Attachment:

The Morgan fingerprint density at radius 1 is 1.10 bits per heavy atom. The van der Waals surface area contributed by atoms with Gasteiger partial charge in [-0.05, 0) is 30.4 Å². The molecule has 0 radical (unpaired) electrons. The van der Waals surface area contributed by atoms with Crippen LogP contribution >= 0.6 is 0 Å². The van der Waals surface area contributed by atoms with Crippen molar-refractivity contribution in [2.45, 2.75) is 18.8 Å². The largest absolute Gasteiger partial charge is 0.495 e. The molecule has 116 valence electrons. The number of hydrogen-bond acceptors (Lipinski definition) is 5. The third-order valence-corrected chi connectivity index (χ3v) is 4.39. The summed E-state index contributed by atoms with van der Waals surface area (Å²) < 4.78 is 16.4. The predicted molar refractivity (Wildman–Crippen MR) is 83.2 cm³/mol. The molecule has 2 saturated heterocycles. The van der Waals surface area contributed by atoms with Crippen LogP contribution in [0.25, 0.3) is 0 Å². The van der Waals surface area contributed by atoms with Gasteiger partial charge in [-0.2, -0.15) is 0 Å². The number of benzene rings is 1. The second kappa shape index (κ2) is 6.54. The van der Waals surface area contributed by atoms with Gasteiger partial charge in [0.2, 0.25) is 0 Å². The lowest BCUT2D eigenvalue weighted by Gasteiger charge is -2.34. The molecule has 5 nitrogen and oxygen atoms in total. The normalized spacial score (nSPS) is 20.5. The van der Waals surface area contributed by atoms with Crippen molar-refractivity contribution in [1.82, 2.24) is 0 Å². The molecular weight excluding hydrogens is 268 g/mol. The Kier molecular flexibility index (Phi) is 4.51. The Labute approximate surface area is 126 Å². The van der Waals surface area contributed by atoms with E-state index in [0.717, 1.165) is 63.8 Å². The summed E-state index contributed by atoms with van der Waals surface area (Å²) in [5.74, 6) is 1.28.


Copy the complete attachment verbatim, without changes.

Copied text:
The Morgan fingerprint density at radius 1 is 1.10 bits per heavy atom. The van der Waals surface area contributed by atoms with Gasteiger partial charge in [-0.05, 0) is 30.4 Å². The molecule has 0 radical (unpaired) electrons. The van der Waals surface area contributed by atoms with Crippen LogP contribution >= 0.6 is 0 Å². The van der Waals surface area contributed by atoms with Crippen molar-refractivity contribution in [2.45, 2.75) is 18.8 Å². The largest absolute Gasteiger partial charge is 0.495 e. The molecule has 116 valence electrons. The number of hydrogen-bond acceptors (Lipinski definition) is 5. The third-order valence-corrected chi connectivity index (χ3v) is 4.39. The summed E-state index contributed by atoms with van der Waals surface area (Å²) < 4.78 is 16.4. The predicted molar refractivity (Wildman–Crippen MR) is 83.2 cm³/mol. The molecule has 2 saturated heterocycles. The van der Waals surface area contributed by atoms with Crippen LogP contribution in [0.25, 0.3) is 0 Å². The van der Waals surface area contributed by atoms with Gasteiger partial charge in [-0.2, -0.15) is 0 Å². The number of benzene rings is 1. The second kappa shape index (κ2) is 6.54. The van der Waals surface area contributed by atoms with Gasteiger partial charge in [0.2, 0.25) is 0 Å². The lowest BCUT2D eigenvalue weighted by Gasteiger charge is -2.34. The molecule has 5 nitrogen and oxygen atoms in total. The normalized spacial score (nSPS) is 20.5. The van der Waals surface area contributed by atoms with Crippen molar-refractivity contribution in [1.82, 2.24) is 0 Å². The molecular weight excluding hydrogens is 268 g/mol. The Kier molecular flexibility index (Phi) is 4.51. The Labute approximate surface area is 126 Å². The van der Waals surface area contributed by atoms with E-state index in [0.717, 1.165) is 63.8 Å². The summed E-state index contributed by atoms with van der Waals surface area (Å²) in [5.74, 6) is 1.28.